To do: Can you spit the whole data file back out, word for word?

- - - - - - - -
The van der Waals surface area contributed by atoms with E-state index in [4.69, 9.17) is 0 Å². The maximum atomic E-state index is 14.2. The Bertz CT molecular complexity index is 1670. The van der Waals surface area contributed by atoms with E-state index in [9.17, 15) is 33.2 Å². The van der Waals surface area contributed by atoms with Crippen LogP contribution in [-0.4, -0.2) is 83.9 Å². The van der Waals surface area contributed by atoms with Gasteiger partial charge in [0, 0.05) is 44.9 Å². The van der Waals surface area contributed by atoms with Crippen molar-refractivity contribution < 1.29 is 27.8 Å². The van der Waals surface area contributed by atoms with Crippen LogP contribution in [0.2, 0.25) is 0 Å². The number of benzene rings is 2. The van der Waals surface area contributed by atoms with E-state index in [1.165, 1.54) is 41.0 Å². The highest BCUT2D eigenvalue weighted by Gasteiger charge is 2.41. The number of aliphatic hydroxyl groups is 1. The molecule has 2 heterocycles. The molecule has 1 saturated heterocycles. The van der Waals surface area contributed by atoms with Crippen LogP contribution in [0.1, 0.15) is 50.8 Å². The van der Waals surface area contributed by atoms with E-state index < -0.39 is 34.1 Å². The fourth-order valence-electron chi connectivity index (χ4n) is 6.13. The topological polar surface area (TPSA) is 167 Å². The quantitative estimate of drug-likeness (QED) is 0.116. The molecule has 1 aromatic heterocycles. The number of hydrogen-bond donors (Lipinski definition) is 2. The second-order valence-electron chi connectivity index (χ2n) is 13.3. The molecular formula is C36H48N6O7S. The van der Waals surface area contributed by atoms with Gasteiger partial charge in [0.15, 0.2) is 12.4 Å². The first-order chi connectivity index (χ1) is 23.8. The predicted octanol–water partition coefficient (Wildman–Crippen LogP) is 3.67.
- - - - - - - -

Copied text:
The van der Waals surface area contributed by atoms with E-state index in [4.69, 9.17) is 0 Å². The maximum atomic E-state index is 14.2. The Bertz CT molecular complexity index is 1670. The van der Waals surface area contributed by atoms with E-state index in [9.17, 15) is 33.2 Å². The van der Waals surface area contributed by atoms with Crippen LogP contribution in [-0.4, -0.2) is 83.9 Å². The van der Waals surface area contributed by atoms with Gasteiger partial charge in [0, 0.05) is 44.9 Å². The van der Waals surface area contributed by atoms with Crippen molar-refractivity contribution < 1.29 is 27.8 Å². The van der Waals surface area contributed by atoms with Crippen LogP contribution in [0.2, 0.25) is 0 Å². The number of benzene rings is 2. The van der Waals surface area contributed by atoms with E-state index in [1.165, 1.54) is 41.0 Å². The highest BCUT2D eigenvalue weighted by Gasteiger charge is 2.41. The number of aliphatic hydroxyl groups is 1. The molecule has 2 heterocycles. The molecule has 1 saturated heterocycles. The van der Waals surface area contributed by atoms with Crippen LogP contribution in [0.1, 0.15) is 50.8 Å². The van der Waals surface area contributed by atoms with E-state index < -0.39 is 34.1 Å². The fourth-order valence-electron chi connectivity index (χ4n) is 6.13. The topological polar surface area (TPSA) is 167 Å². The quantitative estimate of drug-likeness (QED) is 0.116. The molecule has 1 aromatic heterocycles. The number of hydrogen-bond donors (Lipinski definition) is 2. The second-order valence-electron chi connectivity index (χ2n) is 13.3. The molecular formula is C36H48N6O7S. The van der Waals surface area contributed by atoms with Gasteiger partial charge in [0.15, 0.2) is 12.4 Å². The first-order chi connectivity index (χ1) is 23.8. The predicted octanol–water partition coefficient (Wildman–Crippen LogP) is 3.67.